Despite their considerable potential, artisanal fisheries face many challenges. Core challenges include competition from other fisheries and aquaculture sectors especially from industrial fishing, habit degradation, illegal, unreported and unregulated fishing (IUU) and overfishing. In Trinidad and Tobago, the coastal zone is a multi-use area with tourism, industrial development, housing, conservation efforts, recreational and traditional uses including fishing, predominantly artisanal, all competing for access and often resulting in user conflicts. An IMA study by Kishore et al. (2003), on the impacts of industrialisation on coastal fisheries noted that the relative importance of the industrial sector is a significant factor for prioritising use of the coastal area of Trinidad, which is often to the detriment of the fisheries sector. Over time, loss of fishing areas and fishing days, access to and loss of fish landing sites, industrial discharges including oil spills have negatively affected the artisanal fisheries and the coastal ecosystems whose biological productivity supports these fisheries (Kishore et al. 2003).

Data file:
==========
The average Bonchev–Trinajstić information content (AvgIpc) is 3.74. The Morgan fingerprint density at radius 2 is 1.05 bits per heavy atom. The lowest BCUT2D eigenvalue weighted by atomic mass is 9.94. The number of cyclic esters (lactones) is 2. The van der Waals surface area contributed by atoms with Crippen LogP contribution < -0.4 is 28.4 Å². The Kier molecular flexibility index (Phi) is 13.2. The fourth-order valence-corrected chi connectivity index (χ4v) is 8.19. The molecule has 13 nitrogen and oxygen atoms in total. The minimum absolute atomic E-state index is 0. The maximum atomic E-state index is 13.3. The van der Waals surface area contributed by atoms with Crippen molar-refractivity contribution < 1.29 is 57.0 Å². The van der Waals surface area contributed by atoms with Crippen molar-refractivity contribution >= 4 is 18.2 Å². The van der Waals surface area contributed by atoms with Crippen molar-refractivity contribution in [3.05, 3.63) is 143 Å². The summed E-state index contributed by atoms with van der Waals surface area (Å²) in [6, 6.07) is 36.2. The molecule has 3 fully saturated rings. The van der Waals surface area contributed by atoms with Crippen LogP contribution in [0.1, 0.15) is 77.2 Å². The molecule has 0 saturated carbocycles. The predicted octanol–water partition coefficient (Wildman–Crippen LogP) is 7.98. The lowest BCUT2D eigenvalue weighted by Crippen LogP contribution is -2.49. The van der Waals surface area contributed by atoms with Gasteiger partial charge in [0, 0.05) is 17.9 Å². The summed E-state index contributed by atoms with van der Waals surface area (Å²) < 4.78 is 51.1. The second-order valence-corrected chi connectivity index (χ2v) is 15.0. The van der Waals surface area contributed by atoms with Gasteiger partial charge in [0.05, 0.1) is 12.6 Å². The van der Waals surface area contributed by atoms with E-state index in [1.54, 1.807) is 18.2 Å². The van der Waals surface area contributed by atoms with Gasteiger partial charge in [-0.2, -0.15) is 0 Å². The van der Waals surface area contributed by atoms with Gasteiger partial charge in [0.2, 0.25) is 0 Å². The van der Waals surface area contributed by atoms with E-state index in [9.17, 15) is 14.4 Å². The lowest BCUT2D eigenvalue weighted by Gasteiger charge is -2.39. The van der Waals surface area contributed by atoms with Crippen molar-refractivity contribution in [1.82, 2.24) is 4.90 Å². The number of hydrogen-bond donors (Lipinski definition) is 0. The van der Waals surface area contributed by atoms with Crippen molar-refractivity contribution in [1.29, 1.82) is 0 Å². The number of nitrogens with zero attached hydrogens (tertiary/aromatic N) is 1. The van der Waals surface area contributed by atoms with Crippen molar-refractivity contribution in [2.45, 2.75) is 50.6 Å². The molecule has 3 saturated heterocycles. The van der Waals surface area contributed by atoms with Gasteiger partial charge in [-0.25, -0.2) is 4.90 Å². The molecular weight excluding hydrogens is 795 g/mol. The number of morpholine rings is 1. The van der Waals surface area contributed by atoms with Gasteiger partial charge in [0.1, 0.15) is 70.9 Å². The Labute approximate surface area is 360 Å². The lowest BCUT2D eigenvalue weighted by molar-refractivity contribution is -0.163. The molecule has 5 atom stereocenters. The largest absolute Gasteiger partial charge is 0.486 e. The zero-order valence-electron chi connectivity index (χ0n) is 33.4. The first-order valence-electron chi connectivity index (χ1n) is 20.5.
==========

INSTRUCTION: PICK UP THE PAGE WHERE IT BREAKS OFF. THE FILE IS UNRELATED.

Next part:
On a global scale, artisanal fisheries often face power imbalances in value chains, barriers to trade, and lack the appropriate skills and services to access markets with healthy products at a fair price. Disruptions to supply value chains, reduced markets resulting from the mandatory closure of food services, travel restrictions and associated low hotel occupancy and general restrictive measures albeit necessary, are some of the ways COVID 19 has thrown light onto the deficiencies of the structures and systems upon which artisanal fisheries and aquaculture are dependent. Additionally, to achieve social sustainability, serious redressing is needed to ensure that fishers, fish farmers, fish workers and their communities can obtain proper social services, and resilience is built in communities to deal with ecological and economic shocks. Another core and crosscutting challenge is to ensure gender equality and equity, and the recognition that by empowering women to have the opportunity to earn and control their income, the expected benefits are more likely to support the household’s nutrition, health and education (FAO 2021b).